When the sun begins to fade and the sunny beaches of San Diego turn to darkness,

"We provide Marine Fire protection for all of Mission Bay and the City of San Diego limits which is from the tip of Point Loma to Torrey Pines and out three miles," said San Diego lifeguard John Bahl.

The majority of emergency calls at night come from boaters in trouble. Some are stuck, others sinking, and some even on fire.

Intoxicated people needing help while out on the water is a common night time rescue.

"We have a lot of alcohol related water emergencies where groups go out swimming and then they get separated and we have to do a search and find them," said Bahl.

The lifeguards are sworn peace officers, and have the authority to arrest people.

As winter draws closer, stormy weather, high surf, and even fog will force these guys out on rescues. Plus lobster season just kicked in and the guards anticipate a higher number of rescues for kayakers and boaters.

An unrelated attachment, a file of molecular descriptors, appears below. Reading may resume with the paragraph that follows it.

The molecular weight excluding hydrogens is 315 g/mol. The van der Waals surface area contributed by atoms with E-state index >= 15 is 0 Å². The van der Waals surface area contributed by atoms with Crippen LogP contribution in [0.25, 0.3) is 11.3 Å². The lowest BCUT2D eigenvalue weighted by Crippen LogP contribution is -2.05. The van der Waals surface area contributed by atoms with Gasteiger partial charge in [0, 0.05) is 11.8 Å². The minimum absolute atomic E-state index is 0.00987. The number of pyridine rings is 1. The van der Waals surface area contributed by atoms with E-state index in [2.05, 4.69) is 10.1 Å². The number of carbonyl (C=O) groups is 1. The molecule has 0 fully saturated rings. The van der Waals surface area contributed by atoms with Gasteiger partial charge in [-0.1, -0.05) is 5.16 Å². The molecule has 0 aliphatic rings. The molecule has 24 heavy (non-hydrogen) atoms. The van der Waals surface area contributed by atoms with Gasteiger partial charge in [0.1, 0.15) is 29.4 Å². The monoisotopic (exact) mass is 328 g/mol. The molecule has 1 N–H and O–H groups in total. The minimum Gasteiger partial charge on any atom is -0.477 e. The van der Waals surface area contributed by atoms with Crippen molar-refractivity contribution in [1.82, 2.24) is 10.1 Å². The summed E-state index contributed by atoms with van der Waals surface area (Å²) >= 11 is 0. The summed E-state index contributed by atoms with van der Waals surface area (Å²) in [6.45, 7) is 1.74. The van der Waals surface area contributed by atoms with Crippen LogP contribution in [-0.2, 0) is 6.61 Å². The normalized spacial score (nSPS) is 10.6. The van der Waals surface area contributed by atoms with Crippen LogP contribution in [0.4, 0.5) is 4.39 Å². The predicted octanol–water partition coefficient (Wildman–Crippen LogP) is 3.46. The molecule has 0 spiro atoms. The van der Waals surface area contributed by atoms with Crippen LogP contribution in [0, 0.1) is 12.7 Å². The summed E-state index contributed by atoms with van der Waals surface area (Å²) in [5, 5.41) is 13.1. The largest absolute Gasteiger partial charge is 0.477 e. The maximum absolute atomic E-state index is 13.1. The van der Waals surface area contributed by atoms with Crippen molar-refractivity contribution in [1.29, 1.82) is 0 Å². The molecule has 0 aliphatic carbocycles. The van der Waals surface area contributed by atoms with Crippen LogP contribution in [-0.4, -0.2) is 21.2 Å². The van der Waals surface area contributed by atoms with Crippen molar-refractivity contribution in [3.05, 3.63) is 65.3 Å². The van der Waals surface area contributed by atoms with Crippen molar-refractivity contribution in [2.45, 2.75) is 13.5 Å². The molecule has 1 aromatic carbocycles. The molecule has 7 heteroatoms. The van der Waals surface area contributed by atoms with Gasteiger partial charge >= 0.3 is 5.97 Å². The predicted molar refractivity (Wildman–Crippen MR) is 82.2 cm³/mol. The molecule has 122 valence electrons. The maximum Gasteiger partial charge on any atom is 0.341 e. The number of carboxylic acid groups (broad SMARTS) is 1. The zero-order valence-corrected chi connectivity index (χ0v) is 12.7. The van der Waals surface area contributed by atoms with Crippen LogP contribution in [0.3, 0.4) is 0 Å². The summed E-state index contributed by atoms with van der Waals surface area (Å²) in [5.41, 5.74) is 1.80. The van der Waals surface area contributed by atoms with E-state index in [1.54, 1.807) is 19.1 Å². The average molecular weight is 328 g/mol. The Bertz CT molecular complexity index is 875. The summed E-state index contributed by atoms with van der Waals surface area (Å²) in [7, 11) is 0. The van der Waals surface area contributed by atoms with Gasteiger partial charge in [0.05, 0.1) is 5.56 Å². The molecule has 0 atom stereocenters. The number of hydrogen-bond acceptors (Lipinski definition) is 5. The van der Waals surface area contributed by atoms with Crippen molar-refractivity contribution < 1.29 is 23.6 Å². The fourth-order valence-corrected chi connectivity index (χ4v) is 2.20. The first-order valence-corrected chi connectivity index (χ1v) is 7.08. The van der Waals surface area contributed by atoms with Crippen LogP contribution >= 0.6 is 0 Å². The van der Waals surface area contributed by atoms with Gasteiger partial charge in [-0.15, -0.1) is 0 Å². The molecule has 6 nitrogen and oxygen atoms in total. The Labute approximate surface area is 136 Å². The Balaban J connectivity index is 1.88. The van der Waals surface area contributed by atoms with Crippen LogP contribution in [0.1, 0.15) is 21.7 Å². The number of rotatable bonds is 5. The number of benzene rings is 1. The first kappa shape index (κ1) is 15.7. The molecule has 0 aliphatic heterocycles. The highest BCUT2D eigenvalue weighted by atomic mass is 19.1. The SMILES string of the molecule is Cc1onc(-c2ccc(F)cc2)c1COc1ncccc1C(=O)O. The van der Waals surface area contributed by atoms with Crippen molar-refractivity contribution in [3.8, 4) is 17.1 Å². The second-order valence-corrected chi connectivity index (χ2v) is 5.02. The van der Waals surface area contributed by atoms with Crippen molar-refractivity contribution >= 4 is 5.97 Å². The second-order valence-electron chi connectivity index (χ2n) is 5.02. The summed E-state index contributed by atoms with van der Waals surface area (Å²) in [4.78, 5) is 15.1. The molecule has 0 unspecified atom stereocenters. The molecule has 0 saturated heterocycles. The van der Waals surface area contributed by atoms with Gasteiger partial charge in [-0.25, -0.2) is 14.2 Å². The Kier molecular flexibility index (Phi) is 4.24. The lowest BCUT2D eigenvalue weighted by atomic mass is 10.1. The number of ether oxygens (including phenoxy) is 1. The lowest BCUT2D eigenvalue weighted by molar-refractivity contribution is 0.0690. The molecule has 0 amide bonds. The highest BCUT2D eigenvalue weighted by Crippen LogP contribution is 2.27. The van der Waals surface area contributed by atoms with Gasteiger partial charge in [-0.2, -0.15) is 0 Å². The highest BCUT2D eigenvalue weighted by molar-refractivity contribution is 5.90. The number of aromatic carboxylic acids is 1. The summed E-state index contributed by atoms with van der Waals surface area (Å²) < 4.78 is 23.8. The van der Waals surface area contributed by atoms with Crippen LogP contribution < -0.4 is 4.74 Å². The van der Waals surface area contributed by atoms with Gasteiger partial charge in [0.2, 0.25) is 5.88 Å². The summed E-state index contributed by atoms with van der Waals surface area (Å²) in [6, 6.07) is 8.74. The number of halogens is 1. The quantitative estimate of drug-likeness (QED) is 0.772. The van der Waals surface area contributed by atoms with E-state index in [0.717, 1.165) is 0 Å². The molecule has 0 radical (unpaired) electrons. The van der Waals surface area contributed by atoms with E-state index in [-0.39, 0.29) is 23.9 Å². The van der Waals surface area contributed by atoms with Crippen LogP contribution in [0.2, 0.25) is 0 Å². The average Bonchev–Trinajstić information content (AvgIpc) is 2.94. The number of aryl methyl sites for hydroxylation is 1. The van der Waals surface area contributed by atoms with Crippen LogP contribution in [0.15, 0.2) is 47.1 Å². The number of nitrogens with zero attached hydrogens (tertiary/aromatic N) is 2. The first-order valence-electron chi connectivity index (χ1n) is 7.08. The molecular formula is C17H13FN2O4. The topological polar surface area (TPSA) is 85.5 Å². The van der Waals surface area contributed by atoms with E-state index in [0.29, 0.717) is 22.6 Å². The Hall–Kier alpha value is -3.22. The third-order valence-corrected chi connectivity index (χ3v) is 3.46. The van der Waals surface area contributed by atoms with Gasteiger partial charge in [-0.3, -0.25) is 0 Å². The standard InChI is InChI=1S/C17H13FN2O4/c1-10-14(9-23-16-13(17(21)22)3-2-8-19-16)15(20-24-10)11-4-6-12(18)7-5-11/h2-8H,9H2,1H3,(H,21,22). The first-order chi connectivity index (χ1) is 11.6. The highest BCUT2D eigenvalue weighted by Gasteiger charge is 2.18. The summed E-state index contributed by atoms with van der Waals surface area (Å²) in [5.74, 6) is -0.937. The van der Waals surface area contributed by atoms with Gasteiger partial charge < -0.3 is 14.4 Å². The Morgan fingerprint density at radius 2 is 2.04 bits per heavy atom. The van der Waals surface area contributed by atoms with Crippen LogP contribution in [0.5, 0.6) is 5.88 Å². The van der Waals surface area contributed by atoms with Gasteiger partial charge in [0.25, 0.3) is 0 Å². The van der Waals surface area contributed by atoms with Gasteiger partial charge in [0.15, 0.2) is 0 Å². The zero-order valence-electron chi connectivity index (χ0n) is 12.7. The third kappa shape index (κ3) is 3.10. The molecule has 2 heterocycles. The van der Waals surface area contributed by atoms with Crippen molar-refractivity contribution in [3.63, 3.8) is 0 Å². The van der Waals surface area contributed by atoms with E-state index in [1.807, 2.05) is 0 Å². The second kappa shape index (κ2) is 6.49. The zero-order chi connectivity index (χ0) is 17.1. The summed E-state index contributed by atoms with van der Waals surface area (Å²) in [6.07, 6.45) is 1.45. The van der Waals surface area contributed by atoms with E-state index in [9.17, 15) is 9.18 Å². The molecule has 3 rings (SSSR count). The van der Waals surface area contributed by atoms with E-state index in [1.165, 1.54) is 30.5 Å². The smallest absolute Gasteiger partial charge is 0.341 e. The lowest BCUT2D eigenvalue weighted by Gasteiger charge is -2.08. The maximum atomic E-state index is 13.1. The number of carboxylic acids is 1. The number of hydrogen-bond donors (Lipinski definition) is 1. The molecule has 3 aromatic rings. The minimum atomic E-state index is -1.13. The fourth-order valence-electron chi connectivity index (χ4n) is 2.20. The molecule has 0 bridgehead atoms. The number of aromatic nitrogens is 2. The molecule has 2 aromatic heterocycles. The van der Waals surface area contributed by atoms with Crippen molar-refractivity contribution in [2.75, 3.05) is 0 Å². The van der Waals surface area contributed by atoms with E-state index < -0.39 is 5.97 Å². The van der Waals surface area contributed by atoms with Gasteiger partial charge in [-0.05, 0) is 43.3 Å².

In just the last six days, they've had nine emergency calls.

"Those calls included a diver drowning here in Mission Bay that we did CPR on, four divers struggling in a rip in La Jolla, a smuggling boat that was abandoned on the beach, a bunch of swimmers drunk in the water in La Jolla, and another boat that shot off flares that had to be rescued," said San Diego Lifeguard & Rescue's Sgt. Bill Bender.

The night time lifeguards are responsible for covering more than 30 miles of shoreline including Mission Bay with just a team of four per shift.

According to Ed Harris the spokesperson from Teamsters, the union representing the Lifeguards, due to budget cuts, there's talk of cutting that team of four down to just two.